Lessons Learned from Delayed Versus Immediate Microsurgical Reconstruction of Complex Maxillectomy and Midfacial Defects

Microsurgical reconstruction of complex midfacial and maxillectomy defects is among the most challenging procedures in plastic surgery, and it often requires composite flaps to improve functional and aesthetic results. Various factors have been identified as having influence in the outcome of microsurgical reconstruction. In this article, the authors present their experience with immediate and delayed reconstruction of complex maxillectomy defects in a tertiary center in Mexico. The authors present a total of 37 patients with microsurgical reconstruction of a complex maxillectomy defect; 13 patients had immediate and 24 had delayed reconstructions. The authors recommend doing immediate reconstruction when feasible.

Key points

  • Free flaps have become the first option for reconstruction of maxillectomy and midfacial defects, with successful functional and aesthetic outcomes, particularly when performed immediately.

  • Delayed reconstruction of maxillectomy defects is associated with significantly higher rates of complication probably secondary to radiotherapy and recurrent infections from long-term oral or nasal cavity communication.

  • Therefore, multiple free and local flaps are required in this group of patients to address wound dehiscence with hardware exposure, orocutaneous fistula, and upper lip or partial nasal retraction and to provide stable skeletal and soft tissue reconstruction.

Introduction

Reconstruction of maxillectomy and midfacial defects are among the most challenging procedures in plastic surgery. Defects in this anatomic area frequently have suboptimal aesthetic and functional outcomes, affecting speech, oral competence, eye globe position and function, among others. Microsurgical free tissue transfer is currently the treatment of choice for the reconstruction of complex midfacial defects. The overall success rate of microsurgical transfer of tissue in the head and neck is reported to be more than 90%. Various factors and patients’ characteristics have been identified as having an influence in the outcome of microsurgical reconstruction. Apart from patients’ medical conditions, preoperative treatment with radiotherapy is one of the main factors that influences postoperative outcomes. The introduction of radiotherapy has resulted in increased survival of patients diagnosed with head and neck malignancies; therefore, current treatment involves a combination of surgical resection with either immediate or delayed reconstruction and radiotherapy.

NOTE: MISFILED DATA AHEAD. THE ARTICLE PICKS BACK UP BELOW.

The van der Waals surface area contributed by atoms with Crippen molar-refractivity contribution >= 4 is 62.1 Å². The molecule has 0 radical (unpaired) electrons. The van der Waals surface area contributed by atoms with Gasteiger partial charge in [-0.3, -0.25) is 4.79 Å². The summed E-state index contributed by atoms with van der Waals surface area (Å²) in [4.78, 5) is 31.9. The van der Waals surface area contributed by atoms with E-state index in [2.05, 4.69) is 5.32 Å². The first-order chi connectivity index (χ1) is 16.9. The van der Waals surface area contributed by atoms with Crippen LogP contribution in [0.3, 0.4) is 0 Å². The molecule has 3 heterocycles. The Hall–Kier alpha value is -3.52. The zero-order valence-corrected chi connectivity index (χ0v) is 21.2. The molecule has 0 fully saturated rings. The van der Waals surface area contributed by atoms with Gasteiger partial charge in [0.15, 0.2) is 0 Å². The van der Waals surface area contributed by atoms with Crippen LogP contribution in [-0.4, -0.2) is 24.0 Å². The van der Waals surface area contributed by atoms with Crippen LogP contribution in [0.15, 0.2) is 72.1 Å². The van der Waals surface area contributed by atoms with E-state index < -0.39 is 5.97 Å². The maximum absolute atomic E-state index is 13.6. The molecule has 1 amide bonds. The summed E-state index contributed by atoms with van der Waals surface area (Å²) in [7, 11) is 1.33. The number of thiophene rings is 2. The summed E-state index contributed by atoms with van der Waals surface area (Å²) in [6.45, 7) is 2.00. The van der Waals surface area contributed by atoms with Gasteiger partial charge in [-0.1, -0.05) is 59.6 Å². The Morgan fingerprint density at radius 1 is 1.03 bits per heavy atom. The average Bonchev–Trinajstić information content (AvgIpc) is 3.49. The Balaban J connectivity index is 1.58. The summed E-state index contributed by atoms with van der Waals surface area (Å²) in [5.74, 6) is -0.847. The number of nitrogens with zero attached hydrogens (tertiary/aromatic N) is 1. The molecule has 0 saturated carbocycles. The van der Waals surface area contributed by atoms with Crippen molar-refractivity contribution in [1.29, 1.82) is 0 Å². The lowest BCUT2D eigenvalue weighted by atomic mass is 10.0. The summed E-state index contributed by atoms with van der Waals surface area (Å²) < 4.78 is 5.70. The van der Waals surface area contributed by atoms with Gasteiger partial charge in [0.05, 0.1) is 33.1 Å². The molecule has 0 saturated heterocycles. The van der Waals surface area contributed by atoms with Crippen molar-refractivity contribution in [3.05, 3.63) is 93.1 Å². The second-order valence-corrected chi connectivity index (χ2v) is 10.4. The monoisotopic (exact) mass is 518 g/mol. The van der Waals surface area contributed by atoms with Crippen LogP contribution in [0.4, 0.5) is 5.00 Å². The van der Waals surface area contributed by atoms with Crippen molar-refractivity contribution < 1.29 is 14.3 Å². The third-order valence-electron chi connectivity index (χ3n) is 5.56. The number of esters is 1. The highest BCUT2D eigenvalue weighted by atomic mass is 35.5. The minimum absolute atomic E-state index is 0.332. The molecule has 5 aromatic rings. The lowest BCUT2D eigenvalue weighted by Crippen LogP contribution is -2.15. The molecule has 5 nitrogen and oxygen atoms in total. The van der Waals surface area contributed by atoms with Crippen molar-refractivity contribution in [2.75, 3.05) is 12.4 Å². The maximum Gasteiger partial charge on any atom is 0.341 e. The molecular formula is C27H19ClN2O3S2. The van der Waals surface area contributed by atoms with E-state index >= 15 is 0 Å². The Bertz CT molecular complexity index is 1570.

In the year 2000, Cordeiro and Santamaria published a classification system and algorithm for reconstruction of maxillectomy and midfacial defects. Flap selection was determined by the type of bony resection and missing soft tissue volume and skin surface and is described as follows: type I , limited maxillectomy; type II , subtotal maxillectomy; type IIIa , total maxillectomy with preservation of orbital contents; type IIIb , total maxillectomy with orbital exenteration; and type IV , orbitomaxillectomy. This classification system helps to determine the best approach for microsurgical free flap reconstruction based on the type of defect.

The objective of this article is to describe the common pitfalls encountered in delayed and immediate microsurgical reconstruction of complex maxillectomy and midfacial defects. The authors present the most commonly used free flaps, complications, and functional and aesthetic outcomes in complex midfacial reconstruction in a tertiary center in Mexico.

Introduction

Reconstruction of maxillectomy and midfacial defects are among the most challenging procedures in plastic surgery. Defects in this anatomic area frequently have suboptimal aesthetic and functional outcomes, affecting speech, oral competence, eye globe position and function, among others. Microsurgical free tissue transfer is currently the treatment of choice for the reconstruction of complex midfacial defects. The overall success rate of microsurgical transfer of tissue in the head and neck is reported to be more than 90%. Various factors and patients’ characteristics have been identified as having an influence in the outcome of microsurgical reconstruction. Apart from patients’ medical conditions, preoperative treatment with radiotherapy is one of the main factors that influences postoperative outcomes. The introduction of radiotherapy has resulted in increased survival of patients diagnosed with head and neck malignancies; therefore, current treatment involves a combination of surgical resection with either immediate or delayed reconstruction and radiotherapy.